“Loved you yesterday, love you still, always have, always will.” – Tim Walters
Love is in the air! During this time of year, young love is often the season's focus. I am fascinated with the love that has proved itself throughout time.
My parents deeply loved each other. They were married in 1960, and the world was much different then. They were committed to each other and did not have a life outside of each other. (I don’t necessarily think that is a good thing.) My dad worked, and my mom stayed home and cared for the children and the house. She was happy. (I know this because when she was dying, she talked about her life and said it was a joy to care for everyone. Today we would call that behavior codependent!) As I got older, I enjoyed watching them look at each other with love in their eyes. My dad would sing “I Love You Truly” to my mom in front of us kids. He sang off-key, on purpose, and my brother and I would laugh. My mom would walk by him and kiss him on the cheek. As I grew older, my favorite thing was to watch them walk hand in hand down the street.
My parents were not without problems. Like every family, we had times when money was short. My mom knew how to budget and ensure the family’s needs were met. My dad and mom would discuss what items were essential and what wasn’t. My dad wanted to attend law school, and my mom worked as a Fuller Brush salesperson to help finance his dream. In those days, it was door-to-door sales, most of which were cold calls. Being a salesperson was difficult for my mom; she was timid and uncomfortable around people. She did this because she loved my dad and wanted the best for him. She eventually got a job as a Nurse’s Aide (Today, they are certified and are known as CNAs). She moved up the ladder and became a receptionist in the oncology department. She did all this because she loved her family and wanted the best for us.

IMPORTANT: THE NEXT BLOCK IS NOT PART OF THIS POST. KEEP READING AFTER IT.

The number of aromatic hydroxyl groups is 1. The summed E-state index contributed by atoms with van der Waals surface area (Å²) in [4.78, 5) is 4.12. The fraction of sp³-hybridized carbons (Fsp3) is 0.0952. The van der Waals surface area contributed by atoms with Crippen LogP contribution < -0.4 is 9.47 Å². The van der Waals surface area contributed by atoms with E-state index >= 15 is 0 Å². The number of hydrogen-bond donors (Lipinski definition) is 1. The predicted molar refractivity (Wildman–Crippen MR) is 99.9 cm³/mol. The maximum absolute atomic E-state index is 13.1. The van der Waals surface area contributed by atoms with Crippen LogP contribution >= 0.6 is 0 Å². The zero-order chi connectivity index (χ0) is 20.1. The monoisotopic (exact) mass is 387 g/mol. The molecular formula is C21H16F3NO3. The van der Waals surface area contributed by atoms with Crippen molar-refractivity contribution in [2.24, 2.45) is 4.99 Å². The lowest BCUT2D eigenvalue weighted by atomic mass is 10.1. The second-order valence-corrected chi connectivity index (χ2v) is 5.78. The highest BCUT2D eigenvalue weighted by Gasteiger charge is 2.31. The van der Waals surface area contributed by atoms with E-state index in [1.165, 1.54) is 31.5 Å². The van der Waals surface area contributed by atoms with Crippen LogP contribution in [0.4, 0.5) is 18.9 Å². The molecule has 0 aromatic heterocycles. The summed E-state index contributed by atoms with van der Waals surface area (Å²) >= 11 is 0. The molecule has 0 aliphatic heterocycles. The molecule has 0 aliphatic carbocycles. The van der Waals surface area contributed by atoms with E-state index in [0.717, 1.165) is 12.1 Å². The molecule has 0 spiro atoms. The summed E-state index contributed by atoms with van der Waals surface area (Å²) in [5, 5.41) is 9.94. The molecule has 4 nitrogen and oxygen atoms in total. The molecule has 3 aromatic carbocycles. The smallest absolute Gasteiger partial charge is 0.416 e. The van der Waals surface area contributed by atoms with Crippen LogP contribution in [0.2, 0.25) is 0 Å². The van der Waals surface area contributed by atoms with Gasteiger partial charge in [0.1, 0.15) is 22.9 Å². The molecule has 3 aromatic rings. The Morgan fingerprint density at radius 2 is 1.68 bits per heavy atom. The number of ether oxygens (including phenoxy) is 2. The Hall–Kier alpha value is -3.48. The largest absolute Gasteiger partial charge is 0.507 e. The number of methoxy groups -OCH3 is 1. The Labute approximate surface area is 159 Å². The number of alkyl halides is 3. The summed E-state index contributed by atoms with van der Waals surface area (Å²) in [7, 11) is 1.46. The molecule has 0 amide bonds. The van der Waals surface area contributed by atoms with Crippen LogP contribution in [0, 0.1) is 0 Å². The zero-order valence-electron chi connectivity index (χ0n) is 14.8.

My dad would do anything for my mom. He provided for our family and made it possible for her to stay home when my brother and I were young. He did not forget her birthday or their anniversary. He often got her a card for those special days and sometimes a fantastic gift. He always ensured that we did what she wanted on those days.
My parents shared almost everything. When we were disciplined, they were on the same page. They learned to compromise so both could have some satisfaction. When they both came home from work, they would spend time talking about their day!
Their marriage only lasted 30 years because my dad died in 1991 (before their 31st anniversary). My mom was never the same after his death. She continued to honor him throughout her life. She died 20 years later, in 2011. They left a legacy for their children and the lives they touched.
I am thankful for the example I had and the security that I had, knowing that the word divorce was never brought up in my home.
I was fortunate, and I am grateful.
I am not my mom, and my marriage was very different; however, I am divorced! I don’t know if I will marry again because I am very independent. However, I appreciate my parents and the atmosphere they raised me in.
Have a great day!